Lord Harmar-Nicholls

My Lords, if my noble friend cannot issue a Green Paper, can he at any rate set out the parameters which show how far the discipline extends? Can he also give a more detailed description of how we can use the crutch?

The Earl of Caithness

My Lords, the ERM will have benefits for this country in giving greater exchange rate stability against our Community trading partners. It will reinforce the Government's policy to get inflation decisively down. That is how we shall use the crutch.

Lord Boardman

My Lords, does my noble friend agree that the stability of the exchange rate mechanism is bound to be influenced, perhaps severely in the short term, by the impact of the unification of the two German currencies?

The Earl of Caithness

My Lords, I do not think that I attach the same importance to that fact as my noble friend. However, it is important that we should have a very firm commitment to join the ERM, and we shall do so when the conditions that I have set out are met.

Lord Williams of Elvel

My Lords, can the noble Earl say whether the Government's commitment to join is on a narrow band basis or on a broad band basis?

The Earl of Caithness

My Lords, I am delighted to welcome the noble Lord's question on the matter. However, that is a matter which will have to be decided at the time.

Lord Stoddart of Swindon

My Lords, the noble Earl made reference to the Green paper published in 1978, which is 12 years ago. Does he agree with the conclusions of that Green Paper? They were that the Government could not yet reach a decision (that was 12 years ago) to join the ERM; that the basic objective was to pursue policies for improving growth and reducing unemployment; that the foundation for these policies was an improvement in industrial production and victory in the battle of inflation; and that only those factors can provide a lasting basis for the stability of the exchange rate. Do the Government agree with that policy, which was propounded by my noble friend Lord Callaghan?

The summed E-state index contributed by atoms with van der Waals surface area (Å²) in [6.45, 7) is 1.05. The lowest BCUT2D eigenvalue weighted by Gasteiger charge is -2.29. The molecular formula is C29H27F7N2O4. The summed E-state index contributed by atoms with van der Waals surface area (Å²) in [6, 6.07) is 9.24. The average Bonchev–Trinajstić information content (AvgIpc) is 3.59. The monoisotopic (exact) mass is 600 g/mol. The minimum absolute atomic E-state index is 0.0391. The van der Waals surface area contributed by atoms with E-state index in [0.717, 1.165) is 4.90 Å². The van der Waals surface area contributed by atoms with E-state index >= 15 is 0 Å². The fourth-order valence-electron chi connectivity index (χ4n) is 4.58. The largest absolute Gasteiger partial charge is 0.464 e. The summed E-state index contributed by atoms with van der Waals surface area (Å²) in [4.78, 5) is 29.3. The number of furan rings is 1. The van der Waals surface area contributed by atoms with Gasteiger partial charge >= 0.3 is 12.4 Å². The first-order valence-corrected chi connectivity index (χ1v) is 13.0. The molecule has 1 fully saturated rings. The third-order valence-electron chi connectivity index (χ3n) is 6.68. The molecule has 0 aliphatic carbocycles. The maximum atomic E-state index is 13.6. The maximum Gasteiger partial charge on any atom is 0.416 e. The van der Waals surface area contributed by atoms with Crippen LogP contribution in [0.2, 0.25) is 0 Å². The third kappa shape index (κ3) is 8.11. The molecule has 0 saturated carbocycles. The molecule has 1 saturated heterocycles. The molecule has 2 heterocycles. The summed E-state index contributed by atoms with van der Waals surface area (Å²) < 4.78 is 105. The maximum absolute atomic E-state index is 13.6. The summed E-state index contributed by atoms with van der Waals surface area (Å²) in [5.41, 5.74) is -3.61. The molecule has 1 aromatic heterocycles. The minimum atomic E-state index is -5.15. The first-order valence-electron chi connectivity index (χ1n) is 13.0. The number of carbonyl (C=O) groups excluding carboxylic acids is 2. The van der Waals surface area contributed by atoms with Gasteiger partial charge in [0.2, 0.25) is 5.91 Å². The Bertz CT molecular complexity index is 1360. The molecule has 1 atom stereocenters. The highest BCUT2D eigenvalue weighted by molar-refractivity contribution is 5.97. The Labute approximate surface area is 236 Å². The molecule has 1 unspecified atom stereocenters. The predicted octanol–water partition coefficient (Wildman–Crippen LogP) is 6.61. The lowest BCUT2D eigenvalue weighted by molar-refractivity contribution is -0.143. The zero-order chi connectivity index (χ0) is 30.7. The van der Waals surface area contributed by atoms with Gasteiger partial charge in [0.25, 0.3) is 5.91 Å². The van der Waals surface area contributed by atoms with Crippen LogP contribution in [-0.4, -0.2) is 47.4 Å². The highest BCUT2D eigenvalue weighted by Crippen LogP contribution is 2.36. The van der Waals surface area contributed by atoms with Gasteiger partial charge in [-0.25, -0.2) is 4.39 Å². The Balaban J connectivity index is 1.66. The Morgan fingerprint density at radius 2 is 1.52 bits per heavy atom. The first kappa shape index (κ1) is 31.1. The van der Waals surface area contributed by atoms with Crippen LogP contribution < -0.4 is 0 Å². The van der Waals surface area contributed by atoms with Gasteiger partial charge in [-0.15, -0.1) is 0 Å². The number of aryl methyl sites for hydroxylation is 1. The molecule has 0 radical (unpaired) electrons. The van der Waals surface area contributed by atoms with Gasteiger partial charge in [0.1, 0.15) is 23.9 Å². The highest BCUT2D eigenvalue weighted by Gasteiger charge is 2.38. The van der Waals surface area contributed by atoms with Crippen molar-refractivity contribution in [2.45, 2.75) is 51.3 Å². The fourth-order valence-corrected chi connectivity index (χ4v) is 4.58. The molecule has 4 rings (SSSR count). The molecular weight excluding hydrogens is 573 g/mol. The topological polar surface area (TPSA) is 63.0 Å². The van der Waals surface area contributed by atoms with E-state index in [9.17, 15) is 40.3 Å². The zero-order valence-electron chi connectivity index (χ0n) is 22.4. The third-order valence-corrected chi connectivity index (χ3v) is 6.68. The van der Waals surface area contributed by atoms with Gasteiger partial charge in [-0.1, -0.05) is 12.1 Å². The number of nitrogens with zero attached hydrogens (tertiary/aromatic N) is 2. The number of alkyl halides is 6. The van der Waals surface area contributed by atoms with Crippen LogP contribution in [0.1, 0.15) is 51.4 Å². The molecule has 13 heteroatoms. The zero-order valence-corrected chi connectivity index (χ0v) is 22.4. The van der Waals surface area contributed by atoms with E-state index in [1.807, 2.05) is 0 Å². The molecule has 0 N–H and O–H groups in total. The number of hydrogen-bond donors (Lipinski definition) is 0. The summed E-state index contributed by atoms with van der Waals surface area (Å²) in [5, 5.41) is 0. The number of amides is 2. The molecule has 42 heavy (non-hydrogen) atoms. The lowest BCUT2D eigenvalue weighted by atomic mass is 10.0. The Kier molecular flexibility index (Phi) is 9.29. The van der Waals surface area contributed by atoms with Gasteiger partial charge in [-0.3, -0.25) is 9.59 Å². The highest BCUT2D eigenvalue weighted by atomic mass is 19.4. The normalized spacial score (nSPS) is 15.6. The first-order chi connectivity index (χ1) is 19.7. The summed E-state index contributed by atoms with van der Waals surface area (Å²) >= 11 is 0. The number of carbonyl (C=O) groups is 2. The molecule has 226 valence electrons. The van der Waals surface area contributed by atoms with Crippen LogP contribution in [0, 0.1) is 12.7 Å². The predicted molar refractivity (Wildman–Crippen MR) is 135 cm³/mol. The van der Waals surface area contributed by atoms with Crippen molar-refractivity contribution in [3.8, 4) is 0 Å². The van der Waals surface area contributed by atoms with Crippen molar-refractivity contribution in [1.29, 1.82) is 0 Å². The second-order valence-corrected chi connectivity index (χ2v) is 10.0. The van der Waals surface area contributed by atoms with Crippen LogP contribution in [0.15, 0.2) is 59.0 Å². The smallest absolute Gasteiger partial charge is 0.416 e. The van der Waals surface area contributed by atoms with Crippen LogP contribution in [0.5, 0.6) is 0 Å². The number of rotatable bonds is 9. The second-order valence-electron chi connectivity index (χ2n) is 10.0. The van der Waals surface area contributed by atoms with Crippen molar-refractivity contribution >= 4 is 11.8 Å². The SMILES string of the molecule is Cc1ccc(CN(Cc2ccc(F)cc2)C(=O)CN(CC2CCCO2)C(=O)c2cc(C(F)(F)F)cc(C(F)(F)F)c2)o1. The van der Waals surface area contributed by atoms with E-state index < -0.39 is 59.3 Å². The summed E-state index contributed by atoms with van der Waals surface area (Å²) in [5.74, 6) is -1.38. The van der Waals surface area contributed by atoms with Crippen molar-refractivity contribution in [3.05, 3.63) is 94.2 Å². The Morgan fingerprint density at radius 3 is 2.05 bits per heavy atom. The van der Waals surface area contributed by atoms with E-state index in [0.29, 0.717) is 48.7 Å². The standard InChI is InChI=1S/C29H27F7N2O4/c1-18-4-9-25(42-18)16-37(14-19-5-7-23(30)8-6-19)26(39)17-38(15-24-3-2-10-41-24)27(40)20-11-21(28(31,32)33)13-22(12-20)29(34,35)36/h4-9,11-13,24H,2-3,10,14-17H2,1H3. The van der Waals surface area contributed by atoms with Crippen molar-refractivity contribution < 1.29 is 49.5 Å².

The Earl of Caithness

My Lords, the noble Lord will be well aware that we have brought down inflation. We shall bring it down from its present level. We have brought down the level of unemployment quite significantly. However, the noble Lord and the Government disagree if he believes that the ERM can be of no help; we believe that it will be of help.

Lord Callaghan of Cardiff

My Lords, surely the noble Earl recalls that the rate of inflation today is higher than it was at the time that the Green Paper was issued by the Labour Government?

Lord Graham of Edmonton

It says it in the book.

The Earl of Caithness

No, my Lords; I am not sure. I do not have the figures with me. However, what I know is that the average rate of inflation under this Government has been about half that which existed under the noble Lord's Government.

Lord Stoddart of Swindon

My Lords, was not the rate of inflation in 1978 only 8.5 per cent. whereas it is 9.4 per cent. today?